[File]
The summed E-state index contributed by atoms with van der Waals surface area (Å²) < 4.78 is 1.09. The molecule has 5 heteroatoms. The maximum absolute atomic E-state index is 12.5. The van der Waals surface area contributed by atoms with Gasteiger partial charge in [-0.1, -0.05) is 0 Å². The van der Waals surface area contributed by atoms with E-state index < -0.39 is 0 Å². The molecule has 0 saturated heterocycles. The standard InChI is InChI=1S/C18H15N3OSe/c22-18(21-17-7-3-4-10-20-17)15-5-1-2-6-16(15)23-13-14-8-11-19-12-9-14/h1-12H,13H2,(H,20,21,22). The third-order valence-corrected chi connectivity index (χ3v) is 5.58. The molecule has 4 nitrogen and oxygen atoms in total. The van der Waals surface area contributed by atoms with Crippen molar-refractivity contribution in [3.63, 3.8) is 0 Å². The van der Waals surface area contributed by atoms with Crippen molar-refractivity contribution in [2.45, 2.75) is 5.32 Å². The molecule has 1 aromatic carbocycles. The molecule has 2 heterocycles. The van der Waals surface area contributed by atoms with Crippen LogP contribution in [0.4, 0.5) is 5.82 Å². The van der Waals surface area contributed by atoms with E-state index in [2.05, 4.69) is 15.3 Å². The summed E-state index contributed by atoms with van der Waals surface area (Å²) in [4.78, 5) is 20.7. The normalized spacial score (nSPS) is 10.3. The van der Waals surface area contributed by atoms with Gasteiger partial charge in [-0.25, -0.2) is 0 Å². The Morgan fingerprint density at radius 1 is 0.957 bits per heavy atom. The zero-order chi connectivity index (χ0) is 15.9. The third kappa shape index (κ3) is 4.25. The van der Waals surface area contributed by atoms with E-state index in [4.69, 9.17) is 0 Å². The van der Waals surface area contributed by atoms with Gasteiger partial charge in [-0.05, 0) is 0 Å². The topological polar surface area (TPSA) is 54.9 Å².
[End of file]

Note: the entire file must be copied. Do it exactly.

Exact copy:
The summed E-state index contributed by atoms with van der Waals surface area (Å²) < 4.78 is 1.09. The molecule has 5 heteroatoms. The maximum absolute atomic E-state index is 12.5. The van der Waals surface area contributed by atoms with Gasteiger partial charge in [-0.1, -0.05) is 0 Å². The van der Waals surface area contributed by atoms with E-state index < -0.39 is 0 Å². The molecule has 0 saturated heterocycles. The standard InChI is InChI=1S/C18H15N3OSe/c22-18(21-17-7-3-4-10-20-17)15-5-1-2-6-16(15)23-13-14-8-11-19-12-9-14/h1-12H,13H2,(H,20,21,22). The third-order valence-corrected chi connectivity index (χ3v) is 5.58. The molecule has 4 nitrogen and oxygen atoms in total. The van der Waals surface area contributed by atoms with Crippen molar-refractivity contribution in [3.63, 3.8) is 0 Å². The van der Waals surface area contributed by atoms with Crippen molar-refractivity contribution in [2.45, 2.75) is 5.32 Å². The molecule has 1 aromatic carbocycles. The molecule has 2 heterocycles. The van der Waals surface area contributed by atoms with Crippen LogP contribution in [0.4, 0.5) is 5.82 Å². The van der Waals surface area contributed by atoms with E-state index in [2.05, 4.69) is 15.3 Å². The summed E-state index contributed by atoms with van der Waals surface area (Å²) in [4.78, 5) is 20.7. The normalized spacial score (nSPS) is 10.3. The van der Waals surface area contributed by atoms with Gasteiger partial charge in [-0.25, -0.2) is 0 Å². The Morgan fingerprint density at radius 1 is 0.957 bits per heavy atom. The zero-order chi connectivity index (χ0) is 15.9. The third kappa shape index (κ3) is 4.25. The van der Waals surface area contributed by atoms with E-state index in [4.69, 9.17) is 0 Å². The van der Waals surface area contributed by atoms with Gasteiger partial charge in [-0.05, 0) is 0 Å². The topological polar surface area (TPSA) is 54.9 Å².